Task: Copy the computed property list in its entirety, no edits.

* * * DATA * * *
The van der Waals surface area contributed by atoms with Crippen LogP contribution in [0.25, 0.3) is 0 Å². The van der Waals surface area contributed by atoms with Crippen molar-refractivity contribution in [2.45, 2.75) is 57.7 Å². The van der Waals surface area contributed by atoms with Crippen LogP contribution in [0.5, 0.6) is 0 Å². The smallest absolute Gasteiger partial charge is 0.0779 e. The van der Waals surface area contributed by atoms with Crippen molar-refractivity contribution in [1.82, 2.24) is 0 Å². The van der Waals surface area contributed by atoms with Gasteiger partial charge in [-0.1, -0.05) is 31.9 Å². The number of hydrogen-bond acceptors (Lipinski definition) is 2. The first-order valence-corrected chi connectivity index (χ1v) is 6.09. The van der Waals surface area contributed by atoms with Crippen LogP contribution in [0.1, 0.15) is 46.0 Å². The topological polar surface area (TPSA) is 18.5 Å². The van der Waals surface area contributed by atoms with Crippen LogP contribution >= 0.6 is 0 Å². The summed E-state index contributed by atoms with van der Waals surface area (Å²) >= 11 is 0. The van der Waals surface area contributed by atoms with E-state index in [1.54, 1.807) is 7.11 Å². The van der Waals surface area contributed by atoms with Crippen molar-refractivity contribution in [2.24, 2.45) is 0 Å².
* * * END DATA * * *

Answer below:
The van der Waals surface area contributed by atoms with Crippen LogP contribution in [0.25, 0.3) is 0 Å². The van der Waals surface area contributed by atoms with Crippen molar-refractivity contribution in [2.45, 2.75) is 57.7 Å². The van der Waals surface area contributed by atoms with Crippen LogP contribution in [0.5, 0.6) is 0 Å². The smallest absolute Gasteiger partial charge is 0.0779 e. The van der Waals surface area contributed by atoms with Crippen molar-refractivity contribution in [1.82, 2.24) is 0 Å². The van der Waals surface area contributed by atoms with Gasteiger partial charge in [-0.1, -0.05) is 31.9 Å². The number of hydrogen-bond acceptors (Lipinski definition) is 2. The first-order valence-corrected chi connectivity index (χ1v) is 6.09. The van der Waals surface area contributed by atoms with Crippen LogP contribution in [0.1, 0.15) is 46.0 Å². The topological polar surface area (TPSA) is 18.5 Å². The van der Waals surface area contributed by atoms with Crippen LogP contribution >= 0.6 is 0 Å². The summed E-state index contributed by atoms with van der Waals surface area (Å²) >= 11 is 0. The van der Waals surface area contributed by atoms with E-state index in [1.54, 1.807) is 7.11 Å². The van der Waals surface area contributed by atoms with Crippen molar-refractivity contribution in [2.24, 2.45) is 0 Å².